• Additional options, such as including manager responses, a 360 element or the flag that individuals will be reassessed can help ensure individuals are considered in their responses. Including a 360 or 180 element of any assessment can provide additional insights, although logistically this is not always possible.

  • There may be some individuals who rate themselves overly favourably or negatively which is a risk with any self report tool – even psychometrics which have been developed over a numbers of years. However, even in these cases the relative performance against each behaviour can provide useful development insights. What is their lowest or highest scoring behaviour and what is the relevance of these behaviours for their role?

  • Although it is considered that personality and motivational preferences are pretty static over time, what can support an individual’s development is the self-awareness of their preferences and drivers. The introduction of these tools alongside behavioural scores can be invaluable when considering how and where to focus an individual’s development and their future potential.


Will self report behavioural tools work for you?

Self report tools can provide invaluable data to inform an individual’s development if they are based on a clear framework, designed by business psychologists, completed honestly and delivered with a clear communication plan and with the support of a wider development structure.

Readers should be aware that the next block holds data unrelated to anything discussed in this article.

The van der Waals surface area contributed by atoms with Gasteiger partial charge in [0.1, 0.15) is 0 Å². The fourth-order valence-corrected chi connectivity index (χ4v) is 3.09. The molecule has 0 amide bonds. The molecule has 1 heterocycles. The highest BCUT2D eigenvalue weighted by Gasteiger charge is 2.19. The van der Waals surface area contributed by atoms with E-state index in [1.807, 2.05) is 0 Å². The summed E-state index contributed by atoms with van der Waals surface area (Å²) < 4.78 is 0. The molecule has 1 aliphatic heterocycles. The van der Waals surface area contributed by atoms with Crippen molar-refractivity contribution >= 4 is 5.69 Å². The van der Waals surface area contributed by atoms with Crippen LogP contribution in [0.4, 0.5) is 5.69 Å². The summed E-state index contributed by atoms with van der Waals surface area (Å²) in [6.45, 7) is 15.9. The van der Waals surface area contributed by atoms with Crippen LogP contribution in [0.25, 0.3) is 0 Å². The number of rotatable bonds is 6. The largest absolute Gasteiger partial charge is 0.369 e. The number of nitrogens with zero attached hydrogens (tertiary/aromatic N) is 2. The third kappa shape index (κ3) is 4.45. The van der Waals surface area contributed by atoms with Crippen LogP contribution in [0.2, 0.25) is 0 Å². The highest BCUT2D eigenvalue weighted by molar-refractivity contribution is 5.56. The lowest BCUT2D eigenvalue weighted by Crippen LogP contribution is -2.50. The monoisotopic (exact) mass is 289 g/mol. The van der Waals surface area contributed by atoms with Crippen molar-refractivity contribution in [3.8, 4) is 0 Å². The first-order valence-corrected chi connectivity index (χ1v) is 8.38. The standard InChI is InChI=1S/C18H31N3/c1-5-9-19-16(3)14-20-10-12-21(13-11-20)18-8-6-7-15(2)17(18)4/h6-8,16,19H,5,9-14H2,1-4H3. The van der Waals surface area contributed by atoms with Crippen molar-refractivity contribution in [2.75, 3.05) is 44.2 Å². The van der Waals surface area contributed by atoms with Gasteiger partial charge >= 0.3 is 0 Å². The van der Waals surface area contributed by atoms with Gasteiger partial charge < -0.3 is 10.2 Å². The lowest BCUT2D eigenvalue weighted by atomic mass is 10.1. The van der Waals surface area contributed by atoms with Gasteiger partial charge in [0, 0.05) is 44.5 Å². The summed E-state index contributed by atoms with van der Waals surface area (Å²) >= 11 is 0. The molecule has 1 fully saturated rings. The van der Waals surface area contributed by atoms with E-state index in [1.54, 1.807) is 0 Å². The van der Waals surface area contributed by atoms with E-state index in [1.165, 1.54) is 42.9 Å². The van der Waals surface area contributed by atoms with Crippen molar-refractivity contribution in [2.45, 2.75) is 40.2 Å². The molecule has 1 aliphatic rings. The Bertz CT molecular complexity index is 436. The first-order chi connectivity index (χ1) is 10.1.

Once individuals know what's helping them to be successful (and what's holding them back), they are in a much better position to develop their leadership skills and achieve their potential.

GFB are well placed to design, develop and host self assessment behavioural tools and advise on their implementation. If you are considering behavioural assessment options and would like to speak to one of the GFB expert team on assessment options, do get in touch.

Feedback from GFB clients:

“There is no doubt that the behavioural feedback made the learning interventions more impactful. The participants were more informed about their needs, clearer about what they needed to focus on and had already started self-reflecting on where they were at against our framework. They were primed and in the right frame of mind to be learning and challenging themselves –it provided a really powerful kick start to their learning journey”.


“GFB’s survey provides individuals with a user-friendly tool that aids development. The relationship between the behaviours is clear and you can easily identify the behaviours to do more of and those to improve upon”


“My development report allowed me to write a thorough PDP for the first time in my career. It was especially great to get a second opportunity at the end of Aspire to re-do the assessment to see how we had moved on”.


“The tool is straightforward to use, with easily tailored messages and the report provides a good basis for conversations.”


“We’re very happy with the pragmatic approach taken by GFB. This has revealed areas of strength, weakness and development needs in a way that is enabling us to create focused and achievable action plans.”


Detailed case studies and client references available upon request.